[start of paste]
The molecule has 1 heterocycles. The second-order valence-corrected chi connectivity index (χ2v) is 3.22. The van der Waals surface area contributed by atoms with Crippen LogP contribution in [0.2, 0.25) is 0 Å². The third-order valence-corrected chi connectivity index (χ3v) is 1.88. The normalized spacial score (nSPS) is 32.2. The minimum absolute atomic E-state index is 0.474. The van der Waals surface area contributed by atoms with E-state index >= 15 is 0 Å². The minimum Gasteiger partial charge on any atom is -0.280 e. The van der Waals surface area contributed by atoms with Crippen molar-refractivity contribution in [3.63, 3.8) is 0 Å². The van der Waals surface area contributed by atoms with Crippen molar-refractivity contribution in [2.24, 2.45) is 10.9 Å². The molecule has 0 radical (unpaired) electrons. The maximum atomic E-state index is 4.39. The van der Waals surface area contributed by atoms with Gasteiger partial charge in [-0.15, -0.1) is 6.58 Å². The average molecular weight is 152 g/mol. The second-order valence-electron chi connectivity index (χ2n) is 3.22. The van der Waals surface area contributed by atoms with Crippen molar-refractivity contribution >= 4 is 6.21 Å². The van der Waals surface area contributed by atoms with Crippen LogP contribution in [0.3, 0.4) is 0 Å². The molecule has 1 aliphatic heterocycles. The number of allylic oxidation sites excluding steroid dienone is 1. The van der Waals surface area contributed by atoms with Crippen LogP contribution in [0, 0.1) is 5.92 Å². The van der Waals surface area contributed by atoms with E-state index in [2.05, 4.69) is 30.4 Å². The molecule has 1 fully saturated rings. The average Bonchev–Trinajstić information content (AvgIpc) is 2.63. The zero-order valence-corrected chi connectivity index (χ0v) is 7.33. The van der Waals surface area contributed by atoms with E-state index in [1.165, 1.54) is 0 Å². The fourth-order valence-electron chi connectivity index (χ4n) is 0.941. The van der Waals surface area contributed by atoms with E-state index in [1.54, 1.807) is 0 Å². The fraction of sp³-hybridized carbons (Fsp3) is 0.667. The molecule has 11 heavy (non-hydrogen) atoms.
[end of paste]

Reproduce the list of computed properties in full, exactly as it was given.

The molecule has 1 heterocycles. The second-order valence-corrected chi connectivity index (χ2v) is 3.22. The van der Waals surface area contributed by atoms with Crippen LogP contribution in [0.2, 0.25) is 0 Å². The third-order valence-corrected chi connectivity index (χ3v) is 1.88. The normalized spacial score (nSPS) is 32.2. The minimum absolute atomic E-state index is 0.474. The van der Waals surface area contributed by atoms with E-state index >= 15 is 0 Å². The minimum Gasteiger partial charge on any atom is -0.280 e. The van der Waals surface area contributed by atoms with Crippen molar-refractivity contribution in [3.63, 3.8) is 0 Å². The van der Waals surface area contributed by atoms with Crippen molar-refractivity contribution in [2.24, 2.45) is 10.9 Å². The molecule has 0 radical (unpaired) electrons. The maximum atomic E-state index is 4.39. The van der Waals surface area contributed by atoms with Gasteiger partial charge in [-0.15, -0.1) is 6.58 Å². The average molecular weight is 152 g/mol. The second-order valence-electron chi connectivity index (χ2n) is 3.22. The van der Waals surface area contributed by atoms with Crippen molar-refractivity contribution >= 4 is 6.21 Å². The van der Waals surface area contributed by atoms with Crippen LogP contribution in [0.3, 0.4) is 0 Å². The molecule has 1 aliphatic heterocycles. The number of allylic oxidation sites excluding steroid dienone is 1. The van der Waals surface area contributed by atoms with Crippen LogP contribution in [0, 0.1) is 5.92 Å². The van der Waals surface area contributed by atoms with E-state index in [2.05, 4.69) is 30.4 Å². The molecule has 1 fully saturated rings. The average Bonchev–Trinajstić information content (AvgIpc) is 2.63. The zero-order valence-corrected chi connectivity index (χ0v) is 7.33. The van der Waals surface area contributed by atoms with E-state index in [1.165, 1.54) is 0 Å². The fourth-order valence-electron chi connectivity index (χ4n) is 0.941. The van der Waals surface area contributed by atoms with E-state index in [1.54, 1.807) is 0 Å². The fraction of sp³-hybridized carbons (Fsp3) is 0.667. The molecule has 11 heavy (non-hydrogen) atoms.